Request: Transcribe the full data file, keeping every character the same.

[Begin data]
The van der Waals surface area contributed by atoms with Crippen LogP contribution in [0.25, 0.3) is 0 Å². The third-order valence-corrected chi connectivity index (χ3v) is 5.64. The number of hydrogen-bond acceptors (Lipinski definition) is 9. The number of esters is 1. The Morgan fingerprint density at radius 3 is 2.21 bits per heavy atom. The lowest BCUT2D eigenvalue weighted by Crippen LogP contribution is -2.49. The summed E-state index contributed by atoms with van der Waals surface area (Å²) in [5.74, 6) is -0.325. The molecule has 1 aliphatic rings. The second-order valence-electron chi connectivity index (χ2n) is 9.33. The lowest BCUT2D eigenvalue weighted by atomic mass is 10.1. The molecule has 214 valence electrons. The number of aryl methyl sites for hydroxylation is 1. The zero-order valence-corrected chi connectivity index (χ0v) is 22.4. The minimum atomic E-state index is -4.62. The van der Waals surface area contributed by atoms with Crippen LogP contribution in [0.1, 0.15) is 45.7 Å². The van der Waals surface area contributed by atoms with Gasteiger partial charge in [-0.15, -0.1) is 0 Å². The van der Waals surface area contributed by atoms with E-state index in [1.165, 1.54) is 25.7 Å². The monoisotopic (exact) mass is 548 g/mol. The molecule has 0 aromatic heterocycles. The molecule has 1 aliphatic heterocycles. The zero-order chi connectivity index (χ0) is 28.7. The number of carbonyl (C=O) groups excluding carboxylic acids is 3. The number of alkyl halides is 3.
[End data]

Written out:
The van der Waals surface area contributed by atoms with Crippen LogP contribution in [0.25, 0.3) is 0 Å². The third-order valence-corrected chi connectivity index (χ3v) is 5.64. The number of hydrogen-bond acceptors (Lipinski definition) is 9. The number of esters is 1. The Morgan fingerprint density at radius 3 is 2.21 bits per heavy atom. The lowest BCUT2D eigenvalue weighted by Crippen LogP contribution is -2.49. The summed E-state index contributed by atoms with van der Waals surface area (Å²) in [5.74, 6) is -0.325. The molecule has 1 aliphatic rings. The second-order valence-electron chi connectivity index (χ2n) is 9.33. The lowest BCUT2D eigenvalue weighted by atomic mass is 10.1. The molecule has 214 valence electrons. The number of aryl methyl sites for hydroxylation is 1. The zero-order valence-corrected chi connectivity index (χ0v) is 22.4. The minimum atomic E-state index is -4.62. The van der Waals surface area contributed by atoms with Crippen LogP contribution in [0.1, 0.15) is 45.7 Å². The van der Waals surface area contributed by atoms with Gasteiger partial charge in [-0.15, -0.1) is 0 Å². The van der Waals surface area contributed by atoms with E-state index in [1.165, 1.54) is 25.7 Å². The monoisotopic (exact) mass is 548 g/mol. The molecule has 0 aromatic heterocycles. The molecule has 1 aliphatic heterocycles. The zero-order chi connectivity index (χ0) is 28.7. The number of carbonyl (C=O) groups excluding carboxylic acids is 3. The number of alkyl halides is 3.